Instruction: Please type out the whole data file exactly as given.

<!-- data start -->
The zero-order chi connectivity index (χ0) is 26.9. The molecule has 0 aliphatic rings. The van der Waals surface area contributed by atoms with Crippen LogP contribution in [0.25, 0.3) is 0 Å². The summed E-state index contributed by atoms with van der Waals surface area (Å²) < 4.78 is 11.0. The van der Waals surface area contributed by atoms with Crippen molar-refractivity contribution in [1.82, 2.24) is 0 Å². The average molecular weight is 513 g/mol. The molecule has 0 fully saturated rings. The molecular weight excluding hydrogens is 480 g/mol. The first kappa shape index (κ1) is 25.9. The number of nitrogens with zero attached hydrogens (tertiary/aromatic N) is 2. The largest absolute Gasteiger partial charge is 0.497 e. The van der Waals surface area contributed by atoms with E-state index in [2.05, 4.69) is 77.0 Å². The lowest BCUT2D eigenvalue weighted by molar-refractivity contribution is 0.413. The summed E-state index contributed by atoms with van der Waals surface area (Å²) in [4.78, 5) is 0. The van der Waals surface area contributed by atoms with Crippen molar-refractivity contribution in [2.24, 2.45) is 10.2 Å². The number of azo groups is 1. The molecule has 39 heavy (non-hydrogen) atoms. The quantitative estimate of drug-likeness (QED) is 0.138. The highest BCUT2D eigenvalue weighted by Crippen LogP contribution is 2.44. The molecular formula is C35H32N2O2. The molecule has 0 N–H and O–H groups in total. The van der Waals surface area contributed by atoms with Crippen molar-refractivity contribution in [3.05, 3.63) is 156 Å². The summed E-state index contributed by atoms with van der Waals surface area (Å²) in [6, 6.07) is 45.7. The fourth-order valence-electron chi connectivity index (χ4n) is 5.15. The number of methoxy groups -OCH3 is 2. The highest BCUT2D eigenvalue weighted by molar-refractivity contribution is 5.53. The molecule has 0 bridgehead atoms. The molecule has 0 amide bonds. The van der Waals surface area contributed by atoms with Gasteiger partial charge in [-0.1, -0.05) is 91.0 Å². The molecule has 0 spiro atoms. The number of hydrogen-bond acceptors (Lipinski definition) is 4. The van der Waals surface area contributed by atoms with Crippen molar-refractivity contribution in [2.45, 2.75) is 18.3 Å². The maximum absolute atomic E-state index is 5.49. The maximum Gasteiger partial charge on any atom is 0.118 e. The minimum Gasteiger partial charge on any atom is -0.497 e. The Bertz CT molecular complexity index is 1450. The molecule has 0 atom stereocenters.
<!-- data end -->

The zero-order chi connectivity index (χ0) is 26.9. The molecule has 0 aliphatic rings. The van der Waals surface area contributed by atoms with Crippen LogP contribution in [0.25, 0.3) is 0 Å². The summed E-state index contributed by atoms with van der Waals surface area (Å²) < 4.78 is 11.0. The van der Waals surface area contributed by atoms with Crippen molar-refractivity contribution in [1.82, 2.24) is 0 Å². The average molecular weight is 513 g/mol. The molecule has 0 fully saturated rings. The molecular weight excluding hydrogens is 480 g/mol. The first kappa shape index (κ1) is 25.9. The number of nitrogens with zero attached hydrogens (tertiary/aromatic N) is 2. The largest absolute Gasteiger partial charge is 0.497 e. The van der Waals surface area contributed by atoms with E-state index in [2.05, 4.69) is 77.0 Å². The lowest BCUT2D eigenvalue weighted by molar-refractivity contribution is 0.413. The summed E-state index contributed by atoms with van der Waals surface area (Å²) in [4.78, 5) is 0. The van der Waals surface area contributed by atoms with Crippen molar-refractivity contribution in [2.24, 2.45) is 10.2 Å². The number of azo groups is 1. The molecule has 39 heavy (non-hydrogen) atoms. The quantitative estimate of drug-likeness (QED) is 0.138. The highest BCUT2D eigenvalue weighted by Crippen LogP contribution is 2.44. The molecular formula is C35H32N2O2. The molecule has 0 N–H and O–H groups in total. The van der Waals surface area contributed by atoms with Crippen molar-refractivity contribution in [3.05, 3.63) is 156 Å². The summed E-state index contributed by atoms with van der Waals surface area (Å²) in [6, 6.07) is 45.7. The fourth-order valence-electron chi connectivity index (χ4n) is 5.15. The number of methoxy groups -OCH3 is 2. The highest BCUT2D eigenvalue weighted by molar-refractivity contribution is 5.53. The molecule has 0 bridgehead atoms. The molecule has 0 amide bonds. The van der Waals surface area contributed by atoms with Gasteiger partial charge in [-0.1, -0.05) is 91.0 Å². The molecule has 0 spiro atoms. The number of hydrogen-bond acceptors (Lipinski definition) is 4. The van der Waals surface area contributed by atoms with Crippen molar-refractivity contribution in [2.45, 2.75) is 18.3 Å². The maximum absolute atomic E-state index is 5.49. The maximum Gasteiger partial charge on any atom is 0.118 e. The minimum Gasteiger partial charge on any atom is -0.497 e. The Bertz CT molecular complexity index is 1450. The molecule has 0 atom stereocenters.